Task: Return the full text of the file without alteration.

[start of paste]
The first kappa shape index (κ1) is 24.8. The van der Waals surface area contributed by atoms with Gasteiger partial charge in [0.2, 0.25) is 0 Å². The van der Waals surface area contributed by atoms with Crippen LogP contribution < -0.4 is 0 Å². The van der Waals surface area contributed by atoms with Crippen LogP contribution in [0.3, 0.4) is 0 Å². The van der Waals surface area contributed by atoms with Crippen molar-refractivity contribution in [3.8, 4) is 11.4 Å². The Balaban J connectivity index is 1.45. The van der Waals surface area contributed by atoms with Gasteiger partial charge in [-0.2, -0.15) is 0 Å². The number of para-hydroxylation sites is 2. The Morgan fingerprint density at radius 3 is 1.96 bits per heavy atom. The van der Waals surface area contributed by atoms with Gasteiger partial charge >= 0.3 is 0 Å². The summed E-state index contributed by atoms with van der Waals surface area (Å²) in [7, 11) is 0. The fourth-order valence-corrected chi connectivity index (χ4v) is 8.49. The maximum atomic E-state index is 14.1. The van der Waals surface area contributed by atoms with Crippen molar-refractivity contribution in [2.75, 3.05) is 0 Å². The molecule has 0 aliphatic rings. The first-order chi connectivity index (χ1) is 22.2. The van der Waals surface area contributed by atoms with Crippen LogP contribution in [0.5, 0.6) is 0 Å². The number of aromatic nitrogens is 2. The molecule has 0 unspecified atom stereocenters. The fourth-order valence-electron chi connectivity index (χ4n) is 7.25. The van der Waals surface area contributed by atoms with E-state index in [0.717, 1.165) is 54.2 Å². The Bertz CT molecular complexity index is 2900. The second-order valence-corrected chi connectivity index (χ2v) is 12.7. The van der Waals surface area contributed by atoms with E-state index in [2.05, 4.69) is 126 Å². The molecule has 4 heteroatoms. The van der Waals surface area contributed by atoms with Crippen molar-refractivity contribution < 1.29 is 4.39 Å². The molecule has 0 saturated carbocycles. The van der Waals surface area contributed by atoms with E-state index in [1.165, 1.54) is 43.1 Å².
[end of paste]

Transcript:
The first kappa shape index (κ1) is 24.8. The van der Waals surface area contributed by atoms with Gasteiger partial charge in [0.2, 0.25) is 0 Å². The van der Waals surface area contributed by atoms with Crippen LogP contribution < -0.4 is 0 Å². The van der Waals surface area contributed by atoms with Crippen LogP contribution in [0.3, 0.4) is 0 Å². The van der Waals surface area contributed by atoms with Crippen molar-refractivity contribution in [3.8, 4) is 11.4 Å². The Balaban J connectivity index is 1.45. The van der Waals surface area contributed by atoms with Gasteiger partial charge in [-0.2, -0.15) is 0 Å². The number of para-hydroxylation sites is 2. The Morgan fingerprint density at radius 3 is 1.96 bits per heavy atom. The van der Waals surface area contributed by atoms with Gasteiger partial charge >= 0.3 is 0 Å². The summed E-state index contributed by atoms with van der Waals surface area (Å²) in [7, 11) is 0. The fourth-order valence-corrected chi connectivity index (χ4v) is 8.49. The maximum atomic E-state index is 14.1. The van der Waals surface area contributed by atoms with Crippen molar-refractivity contribution in [2.75, 3.05) is 0 Å². The molecule has 0 aliphatic rings. The first-order chi connectivity index (χ1) is 22.2. The van der Waals surface area contributed by atoms with Crippen LogP contribution in [0.5, 0.6) is 0 Å². The number of aromatic nitrogens is 2. The molecule has 0 unspecified atom stereocenters. The fourth-order valence-electron chi connectivity index (χ4n) is 7.25. The van der Waals surface area contributed by atoms with E-state index in [0.717, 1.165) is 54.2 Å². The Bertz CT molecular complexity index is 2900. The second-order valence-corrected chi connectivity index (χ2v) is 12.7. The van der Waals surface area contributed by atoms with E-state index in [2.05, 4.69) is 126 Å². The molecule has 4 heteroatoms. The van der Waals surface area contributed by atoms with Crippen molar-refractivity contribution < 1.29 is 4.39 Å². The molecule has 0 saturated carbocycles. The van der Waals surface area contributed by atoms with E-state index in [1.165, 1.54) is 43.1 Å².